Idaho's ban on abortions that occur after 20 weeks of pregnancy has been struck down as unconstitutional by the Ninth Circuit. That law placed an arbitrary time limit on abortions before viability, the Court found, and violated women's constitutional right to obtain an abortion before fetal viability.

The case arose after Idaho prosecuted a single mother of three for inducing her own abortion. The Ninth had recently struck down a similar law in Arizona, but several other states have enacted laws limiting abortion after the 20th week of pregnancy.

The Ninth Circuit, sitting en banc, reversed an earlier injunction preventing Google and YouTube from hosting the controversial "Innocence of Muslims" film. That short, offensive and highly controversial film lead to violence and rioting in Egypt and elsewhere. It was briefly blamed for the attack on a U.S. embassy in Benghazi, Libya.

Cindy Garcia, one of the actresses whose performance was manipulated in the film, had originally convinced the Ninth Circuit that she had a copyright interest in her scene, resulting in the take down order. That widely criticized decision was reversed today, with the court ruling that the prior decision got not just copyright law, but the First Amendment wrong.

Jury instructions that impermissibly merged first-degree murder's mens rea elements violated due process, the Ninth Circuit ruled last Friday. As a result, they invalidated the 1990 murder conviction and death sentence of Billy Ray Riley based on faulty jury instructions.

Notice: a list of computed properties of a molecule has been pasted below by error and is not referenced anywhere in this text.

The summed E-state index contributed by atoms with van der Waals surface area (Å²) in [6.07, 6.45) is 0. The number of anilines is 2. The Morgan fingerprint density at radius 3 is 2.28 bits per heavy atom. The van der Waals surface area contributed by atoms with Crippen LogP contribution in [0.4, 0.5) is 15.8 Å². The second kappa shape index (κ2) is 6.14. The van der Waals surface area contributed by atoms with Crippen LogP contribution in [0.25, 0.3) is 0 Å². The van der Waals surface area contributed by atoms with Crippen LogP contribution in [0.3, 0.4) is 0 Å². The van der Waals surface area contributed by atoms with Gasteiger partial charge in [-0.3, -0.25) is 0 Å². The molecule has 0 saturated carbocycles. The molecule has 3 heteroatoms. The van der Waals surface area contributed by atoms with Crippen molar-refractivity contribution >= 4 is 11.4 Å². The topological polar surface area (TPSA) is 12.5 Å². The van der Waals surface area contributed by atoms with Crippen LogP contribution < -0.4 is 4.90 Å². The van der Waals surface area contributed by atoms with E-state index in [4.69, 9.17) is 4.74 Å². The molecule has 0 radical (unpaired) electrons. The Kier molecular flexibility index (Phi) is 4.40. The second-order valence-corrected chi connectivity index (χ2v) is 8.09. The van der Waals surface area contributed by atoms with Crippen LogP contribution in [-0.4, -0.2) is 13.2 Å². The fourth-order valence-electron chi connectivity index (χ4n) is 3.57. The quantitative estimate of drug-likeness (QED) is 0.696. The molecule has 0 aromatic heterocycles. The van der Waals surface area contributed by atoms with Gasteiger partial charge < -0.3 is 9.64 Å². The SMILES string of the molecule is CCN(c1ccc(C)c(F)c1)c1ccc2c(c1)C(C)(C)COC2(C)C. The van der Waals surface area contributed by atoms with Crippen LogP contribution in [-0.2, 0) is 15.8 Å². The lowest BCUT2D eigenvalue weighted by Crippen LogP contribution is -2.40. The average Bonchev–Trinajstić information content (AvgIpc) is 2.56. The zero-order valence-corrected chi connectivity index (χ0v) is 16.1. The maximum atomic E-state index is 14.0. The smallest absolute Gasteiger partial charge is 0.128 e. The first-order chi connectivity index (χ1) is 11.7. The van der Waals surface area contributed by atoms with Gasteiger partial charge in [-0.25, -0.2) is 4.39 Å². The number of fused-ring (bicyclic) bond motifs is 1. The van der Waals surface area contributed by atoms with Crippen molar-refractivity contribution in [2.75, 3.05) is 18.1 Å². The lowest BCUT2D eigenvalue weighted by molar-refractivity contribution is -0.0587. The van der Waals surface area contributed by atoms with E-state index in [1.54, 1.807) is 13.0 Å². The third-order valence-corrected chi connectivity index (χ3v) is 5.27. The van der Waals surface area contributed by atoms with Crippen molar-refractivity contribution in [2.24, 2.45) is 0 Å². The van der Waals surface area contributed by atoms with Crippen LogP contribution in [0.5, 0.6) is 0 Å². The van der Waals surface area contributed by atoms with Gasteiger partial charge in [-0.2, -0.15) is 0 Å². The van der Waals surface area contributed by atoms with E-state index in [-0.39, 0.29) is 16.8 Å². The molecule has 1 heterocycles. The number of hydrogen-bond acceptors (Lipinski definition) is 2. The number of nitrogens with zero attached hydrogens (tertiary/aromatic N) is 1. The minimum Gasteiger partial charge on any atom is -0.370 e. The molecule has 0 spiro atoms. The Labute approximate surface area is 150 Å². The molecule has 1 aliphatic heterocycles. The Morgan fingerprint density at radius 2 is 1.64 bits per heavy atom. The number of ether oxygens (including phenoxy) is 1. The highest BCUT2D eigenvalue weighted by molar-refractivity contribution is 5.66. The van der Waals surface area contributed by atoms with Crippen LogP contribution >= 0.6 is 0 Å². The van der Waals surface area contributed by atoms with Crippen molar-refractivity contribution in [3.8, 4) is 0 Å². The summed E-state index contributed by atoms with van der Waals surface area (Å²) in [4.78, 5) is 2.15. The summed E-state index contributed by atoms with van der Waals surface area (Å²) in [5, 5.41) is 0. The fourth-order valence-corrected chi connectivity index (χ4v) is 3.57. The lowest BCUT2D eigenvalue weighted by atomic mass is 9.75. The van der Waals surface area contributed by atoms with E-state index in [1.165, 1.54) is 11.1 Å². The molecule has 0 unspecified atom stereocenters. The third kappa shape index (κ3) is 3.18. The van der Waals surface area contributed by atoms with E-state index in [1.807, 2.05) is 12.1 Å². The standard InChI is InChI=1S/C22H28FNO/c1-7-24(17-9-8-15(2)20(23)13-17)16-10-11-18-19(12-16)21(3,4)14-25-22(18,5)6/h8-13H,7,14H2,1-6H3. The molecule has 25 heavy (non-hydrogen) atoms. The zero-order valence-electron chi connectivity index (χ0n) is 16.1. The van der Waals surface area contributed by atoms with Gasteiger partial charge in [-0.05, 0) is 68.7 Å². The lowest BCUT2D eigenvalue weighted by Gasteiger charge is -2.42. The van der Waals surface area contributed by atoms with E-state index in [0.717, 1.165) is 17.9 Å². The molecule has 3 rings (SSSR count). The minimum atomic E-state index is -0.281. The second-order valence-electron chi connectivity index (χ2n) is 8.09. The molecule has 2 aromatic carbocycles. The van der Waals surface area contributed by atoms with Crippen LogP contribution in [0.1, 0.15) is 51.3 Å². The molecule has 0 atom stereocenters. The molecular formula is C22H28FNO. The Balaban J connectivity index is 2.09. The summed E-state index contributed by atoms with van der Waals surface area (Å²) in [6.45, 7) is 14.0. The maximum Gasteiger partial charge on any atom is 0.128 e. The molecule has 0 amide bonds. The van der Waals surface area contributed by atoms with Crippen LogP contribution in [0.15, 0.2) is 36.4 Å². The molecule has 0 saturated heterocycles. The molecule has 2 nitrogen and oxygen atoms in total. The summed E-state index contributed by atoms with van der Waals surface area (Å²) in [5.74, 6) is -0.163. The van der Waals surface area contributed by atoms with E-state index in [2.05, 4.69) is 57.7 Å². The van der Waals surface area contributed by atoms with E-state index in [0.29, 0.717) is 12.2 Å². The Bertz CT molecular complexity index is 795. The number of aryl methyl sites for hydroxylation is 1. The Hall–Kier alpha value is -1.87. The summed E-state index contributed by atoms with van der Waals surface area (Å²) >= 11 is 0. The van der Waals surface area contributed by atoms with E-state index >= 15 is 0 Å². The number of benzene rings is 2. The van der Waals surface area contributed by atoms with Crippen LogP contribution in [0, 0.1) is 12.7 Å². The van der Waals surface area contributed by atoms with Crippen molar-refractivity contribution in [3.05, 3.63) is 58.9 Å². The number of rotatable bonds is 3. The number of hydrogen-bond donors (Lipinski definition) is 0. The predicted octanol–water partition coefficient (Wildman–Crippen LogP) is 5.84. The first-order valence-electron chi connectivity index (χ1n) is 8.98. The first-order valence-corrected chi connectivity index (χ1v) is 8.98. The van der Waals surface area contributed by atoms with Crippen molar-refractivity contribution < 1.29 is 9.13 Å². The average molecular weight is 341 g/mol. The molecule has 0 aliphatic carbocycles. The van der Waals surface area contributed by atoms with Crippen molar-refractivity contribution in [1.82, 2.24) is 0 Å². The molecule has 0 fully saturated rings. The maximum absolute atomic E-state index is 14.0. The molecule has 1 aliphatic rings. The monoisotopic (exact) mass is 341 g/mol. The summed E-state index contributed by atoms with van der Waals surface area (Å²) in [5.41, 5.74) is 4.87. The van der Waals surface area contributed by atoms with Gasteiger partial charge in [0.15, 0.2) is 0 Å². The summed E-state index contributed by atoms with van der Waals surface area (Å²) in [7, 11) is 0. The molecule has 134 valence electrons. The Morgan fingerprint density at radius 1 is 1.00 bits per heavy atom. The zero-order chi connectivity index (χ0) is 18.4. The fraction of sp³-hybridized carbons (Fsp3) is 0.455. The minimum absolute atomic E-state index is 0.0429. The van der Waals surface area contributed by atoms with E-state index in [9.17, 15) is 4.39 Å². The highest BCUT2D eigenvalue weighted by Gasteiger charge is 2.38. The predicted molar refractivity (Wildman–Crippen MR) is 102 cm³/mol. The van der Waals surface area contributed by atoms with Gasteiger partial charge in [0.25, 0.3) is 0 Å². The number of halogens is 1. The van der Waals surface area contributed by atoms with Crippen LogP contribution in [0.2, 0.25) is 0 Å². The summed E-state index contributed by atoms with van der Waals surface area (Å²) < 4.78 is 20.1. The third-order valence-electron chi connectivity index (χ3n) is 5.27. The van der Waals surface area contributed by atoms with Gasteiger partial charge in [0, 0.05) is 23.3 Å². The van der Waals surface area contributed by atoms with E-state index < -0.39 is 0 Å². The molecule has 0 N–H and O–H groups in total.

The guilt-phase instructions advised the jury that if it found premeditation, it has found deliberation. Those are two separate elements, however, and the state needed to prove each one, according to the Ninth.

Environmental and community advocates won't be able to force stricter pesticide emissions restrictions in California, the Ninth Circuit ruled on Friday. A coalition of groups, lead by El Comite para el Bienestar de Earlimart, had challenged the state's Clean Air Act pesticide regulations, arguing that they did not reduce emissions enough and would lead to excessive levels of exposure for Latino youth.

The regulations in question were first proposed in 1994 to ensure compliance with the Clean Air Act. Under California's State Implementation Plan (SIP), certain pesticide emissions were to be reduced by up to 20 percent of their 1990 levels by 2005. It wasn't until 2012, however, that the EPA determined that the California SIP included enforceable regulations.

In 2004, in response to inmate violence, California State Prison at Corcoran instituted harsh restrictions on prisoners -- especially black prisoners. When an inmate sued, the jury was instructed that, while the restrictions should be judged by strict scrutiny, jurors should also give deference to prison officials' decisions. That's some sort of scrutiny, but it's not a strict one, the Ninth Circuit ruled yesterday.

In doing so, the court was forced to navigate somewhat conflicting Supreme Court precedents. On the one hand, strict scrutiny applies to racial classifications in prison. On the other hand, the Supreme Court has also ruled that courts must give deference to correctional officials when it comes ensuring the safety of prisoners. That deference, the Ninth found, doesn't reach far enough to touch equal protection claims.